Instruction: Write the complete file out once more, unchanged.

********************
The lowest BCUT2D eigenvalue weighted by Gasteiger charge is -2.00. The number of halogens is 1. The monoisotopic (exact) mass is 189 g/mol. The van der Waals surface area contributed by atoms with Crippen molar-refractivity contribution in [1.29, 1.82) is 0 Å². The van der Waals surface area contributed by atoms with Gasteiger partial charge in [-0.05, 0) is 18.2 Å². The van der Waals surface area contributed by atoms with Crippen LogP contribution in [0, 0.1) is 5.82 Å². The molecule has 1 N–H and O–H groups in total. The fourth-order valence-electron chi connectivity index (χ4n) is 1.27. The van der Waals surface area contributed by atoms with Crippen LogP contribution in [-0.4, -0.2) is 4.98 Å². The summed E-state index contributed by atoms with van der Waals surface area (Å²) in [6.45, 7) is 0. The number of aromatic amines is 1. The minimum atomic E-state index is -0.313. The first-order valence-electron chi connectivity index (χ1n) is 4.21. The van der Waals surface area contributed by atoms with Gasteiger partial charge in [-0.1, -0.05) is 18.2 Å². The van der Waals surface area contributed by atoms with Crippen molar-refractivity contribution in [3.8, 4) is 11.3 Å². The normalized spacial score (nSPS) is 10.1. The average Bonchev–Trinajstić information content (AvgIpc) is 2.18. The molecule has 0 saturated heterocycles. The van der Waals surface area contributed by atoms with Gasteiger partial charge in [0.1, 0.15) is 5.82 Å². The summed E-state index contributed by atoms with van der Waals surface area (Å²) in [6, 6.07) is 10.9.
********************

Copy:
The lowest BCUT2D eigenvalue weighted by Gasteiger charge is -2.00. The number of halogens is 1. The monoisotopic (exact) mass is 189 g/mol. The van der Waals surface area contributed by atoms with Crippen molar-refractivity contribution in [1.29, 1.82) is 0 Å². The van der Waals surface area contributed by atoms with Gasteiger partial charge in [-0.05, 0) is 18.2 Å². The van der Waals surface area contributed by atoms with Crippen LogP contribution in [0, 0.1) is 5.82 Å². The molecule has 1 N–H and O–H groups in total. The fourth-order valence-electron chi connectivity index (χ4n) is 1.27. The van der Waals surface area contributed by atoms with Crippen LogP contribution in [-0.4, -0.2) is 4.98 Å². The summed E-state index contributed by atoms with van der Waals surface area (Å²) in [6.45, 7) is 0. The number of aromatic amines is 1. The minimum atomic E-state index is -0.313. The first-order valence-electron chi connectivity index (χ1n) is 4.21. The van der Waals surface area contributed by atoms with Gasteiger partial charge in [-0.1, -0.05) is 18.2 Å². The van der Waals surface area contributed by atoms with Crippen molar-refractivity contribution in [3.8, 4) is 11.3 Å². The normalized spacial score (nSPS) is 10.1. The average Bonchev–Trinajstić information content (AvgIpc) is 2.18. The molecule has 0 saturated heterocycles. The van der Waals surface area contributed by atoms with Gasteiger partial charge in [0.1, 0.15) is 5.82 Å². The summed E-state index contributed by atoms with van der Waals surface area (Å²) in [6, 6.07) is 10.9.